From Warhol to WWII and Staten Island’s history to a mega garage sale, the fall arts season is officially in session

This fall, the Met has both Warhol and war; MoMa takes us shopping; the Museum of the City of New York brings textile design to the forefront; and the New-York Historical Society proves the beauty of New York State with a highly lauded show of Hudson River School paintings. The city boasts an extraordinary roster of museums and institutions that help us understand our past, present and future. No matter what museums you visit, there’s plenty to keep you entertained and enlightened this season. With such a full autumn arts calendar, here are five exhibits you should not miss:


1. Regarding Warhol: Sixty Artists, Fifty Years

The Metropolitan Museum of Art (1000 Fifth Avenue) is a truly global museum, with its current exhibitions covering everything from Chinese gardens, Japanese painting, Turk jewelry and Baroque sculpture. Closing on December 31 isRegarding Warhol: Sixty Artists, Fifty Years, the much-discussed Andy Warhol show. Split into five thematic parts, the curators set out to examine the Pop master’s impact on other blue-chip contemporary artists — Elizabeth Peyton, Gerhard Richter, Nan Goldin — by showcasing their works alongside Warhol originals.


New York Historical Society factory

Ford Subcontract Work at Sperry. Sperry Gyroscope Company Records, Courtesy of the Hagley Museum and Library


There’s a war raging at the New-York Historical Society, New York’s oldest museum: WWII & NYC takes over every floor of the building with its multimedia displays that detail the war’s intense legacy in New York City. Good thing there’s room for the pastoral, too, with Nature and the American Vision, a homecoming show of over 200 lush landscapes from the N-YHS’s esteemed collection of Hudson River School paintings, back on display here after almost two years of a national tour.


3. The World of D.D. and Leslie Tillett

On October 17, the Museum of the City of New York opens The World of D.D. and Leslie Tillett, which offers “the first opportunity to revisit and rediscover two of the most innovative New York textile designers of the twentieth century,” says Donald Albrecht, MoCNY’s curator of architecture and design. “Through this retrospective, we are highlighting important work in New York design history.”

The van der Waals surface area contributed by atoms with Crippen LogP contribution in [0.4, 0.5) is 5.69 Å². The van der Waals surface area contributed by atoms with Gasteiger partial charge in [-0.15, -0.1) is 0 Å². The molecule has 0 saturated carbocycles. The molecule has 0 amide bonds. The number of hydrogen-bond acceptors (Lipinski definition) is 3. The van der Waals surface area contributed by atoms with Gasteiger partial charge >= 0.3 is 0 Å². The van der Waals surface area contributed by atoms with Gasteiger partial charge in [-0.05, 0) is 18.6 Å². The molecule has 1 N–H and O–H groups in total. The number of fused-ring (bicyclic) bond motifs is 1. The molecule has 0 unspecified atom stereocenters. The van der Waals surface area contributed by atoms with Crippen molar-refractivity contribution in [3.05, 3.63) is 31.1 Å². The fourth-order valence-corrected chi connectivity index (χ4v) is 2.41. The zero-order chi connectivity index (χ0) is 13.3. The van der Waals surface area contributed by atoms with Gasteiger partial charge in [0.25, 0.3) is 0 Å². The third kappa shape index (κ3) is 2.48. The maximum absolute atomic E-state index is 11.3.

4. Meta-Monumental Garage Sale

Over at MoMA, a rather radical installation takes over the second-floor atrium starting November 17. Martha Rosler’s Meta-Monumental Garage Sale invites museum-goers to become customers at  a real-life tag sale. The objects on offer were donated by the artist, MoMA staffers and the general public (“Bring your good stuff and your junk,” read the invitation). “I wanted the work to engage the visitors not as observers but as participants,” Rosler has said; she will be onsite, haggling over prices with willing buyers.


Edvard Munch The Scream MoMA

Edvard Munch’s The Scream

5. The Scream

In a more traditional vein, MoMA’s star attraction this season is unquestionably Edvard Munch’s The Scream, on display for a six-month stretch beginning October 24. This particular version of the famous painting — a universally understood depiction of anguish and pain — dates from 1895, and was purchased earlier this year at Sotheby’s for an unprecedented $120 million. This is a unique opportunity to see one of modern art’s most iconic works.


Before you go: Make sure to check operating days and hours at each museum. The Met, for example, is closed on Mondays – except for major holiday weeks and weekends, when it stays open for public viewing – and closes early (4:45pm) during the fall and winter months. MoMA is shuttered on Tuesdays until May 2013, when it plans to stay open every day. The sleek modern art hub is open late on Friday nights, when the museum turns into a jam-packed TGIF party. Generally, a mid-week, early-in-the-day visit guarantees fewer crowds.


P.S. Don’t forget, a trip to the Cloisters, a branch of the Metropolitan Museum located on the upper west tip of Manhattan, and one of New York’s finest fall-foliage pleasures. The museum’s collection of medieval European art is unrivaled, and its gardens are sublime; curators offer free guided tours daily. Admission here includes same-day entrance to the Met’s main museum on Fifth Avenue.